Background: Haiti is in the midst of a cholera epidemic. Surveillance data for formulating models of the epidemic are limited, but such models can aid understanding of epidemic processes and help define control strategies.
Objective: To predict, by using a mathematical model, the sequence and timing of regional cholera epidemics in Haiti and explore the potential effects of disease-control strategies.
Design: Compartmental mathematical model allowing person-to-person and waterborne transmission of cholera. Within- and between-region epidemic spread was modeled, with the latter dependent on population sizes and distance between regional centroids (a "gravity" model).
Setting: Haiti, 2010 to 2011.
Data sources: Haitian hospitalization data, 2009 census data, literature-derived parameter values, and model calibration.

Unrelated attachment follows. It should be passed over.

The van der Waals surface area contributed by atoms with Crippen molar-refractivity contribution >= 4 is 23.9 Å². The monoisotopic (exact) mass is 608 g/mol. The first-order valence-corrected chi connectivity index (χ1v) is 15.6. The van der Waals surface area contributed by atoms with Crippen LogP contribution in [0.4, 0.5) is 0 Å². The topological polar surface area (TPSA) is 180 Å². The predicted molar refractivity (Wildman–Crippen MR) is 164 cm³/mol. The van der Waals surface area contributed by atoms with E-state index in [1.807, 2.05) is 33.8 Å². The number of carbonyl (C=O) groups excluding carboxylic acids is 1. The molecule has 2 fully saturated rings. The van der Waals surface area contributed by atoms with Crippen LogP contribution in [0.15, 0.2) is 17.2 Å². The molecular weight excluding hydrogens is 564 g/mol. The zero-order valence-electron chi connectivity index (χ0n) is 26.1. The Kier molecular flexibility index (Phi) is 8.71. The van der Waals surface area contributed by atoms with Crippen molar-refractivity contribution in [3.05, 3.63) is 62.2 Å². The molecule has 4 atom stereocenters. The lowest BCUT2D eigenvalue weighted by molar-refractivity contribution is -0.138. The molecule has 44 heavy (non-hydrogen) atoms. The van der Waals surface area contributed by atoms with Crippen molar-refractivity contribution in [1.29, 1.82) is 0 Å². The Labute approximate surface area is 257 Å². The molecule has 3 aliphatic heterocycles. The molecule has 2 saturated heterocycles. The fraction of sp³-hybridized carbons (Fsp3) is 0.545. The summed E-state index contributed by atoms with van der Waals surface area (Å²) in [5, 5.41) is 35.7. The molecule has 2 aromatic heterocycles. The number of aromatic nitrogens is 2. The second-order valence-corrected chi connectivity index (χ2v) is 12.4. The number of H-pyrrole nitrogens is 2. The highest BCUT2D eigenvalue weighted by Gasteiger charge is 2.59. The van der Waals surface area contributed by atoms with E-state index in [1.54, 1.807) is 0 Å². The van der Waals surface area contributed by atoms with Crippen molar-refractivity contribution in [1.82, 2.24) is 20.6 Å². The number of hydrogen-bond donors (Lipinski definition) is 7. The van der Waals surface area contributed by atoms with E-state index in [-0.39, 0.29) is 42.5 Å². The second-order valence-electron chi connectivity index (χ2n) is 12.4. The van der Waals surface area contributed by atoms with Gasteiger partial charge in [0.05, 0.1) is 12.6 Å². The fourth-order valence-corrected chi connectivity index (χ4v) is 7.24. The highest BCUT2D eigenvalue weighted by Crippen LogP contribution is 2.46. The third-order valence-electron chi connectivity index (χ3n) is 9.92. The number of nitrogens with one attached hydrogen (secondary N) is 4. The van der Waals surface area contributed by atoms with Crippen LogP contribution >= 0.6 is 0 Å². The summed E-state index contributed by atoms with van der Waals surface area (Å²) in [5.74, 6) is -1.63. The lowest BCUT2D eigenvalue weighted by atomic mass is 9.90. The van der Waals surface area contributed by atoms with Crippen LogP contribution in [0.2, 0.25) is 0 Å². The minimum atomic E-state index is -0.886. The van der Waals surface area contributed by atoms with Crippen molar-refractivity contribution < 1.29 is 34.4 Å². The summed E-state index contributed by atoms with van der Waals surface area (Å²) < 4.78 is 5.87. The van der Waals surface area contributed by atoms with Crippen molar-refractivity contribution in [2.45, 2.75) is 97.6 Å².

Measurements: Dates of epidemic onset and hospitalizations.
Results: The plausible range for cholera's basic reproductive number (R(0), defined as the number of secondary cases per primary case in a susceptible population without intervention) was 2.06 to 2.78. The order and timing of regional cholera outbreaks predicted by the gravity model were closely correlated with empirical observations. Analysis of changes in disease dynamics over time suggests that public health interventions have substantially affected this epidemic. A limited vaccine supply provided late in the epidemic was projected to have a modest effect.
Limitations: Assumptions were simplified, which was necessary for modeling. Projections are based on the initial dynamics of the epidemic, which may change.
Conclusion: Despite limited surveillance data from the cholera epidemic in Haiti, a model simulating between-region disease transmission according to population and distance closely reproduces reported disease patterns. This model is a tool that planners, policymakers, and medical personnel seeking to manage the epidemic could use immediately.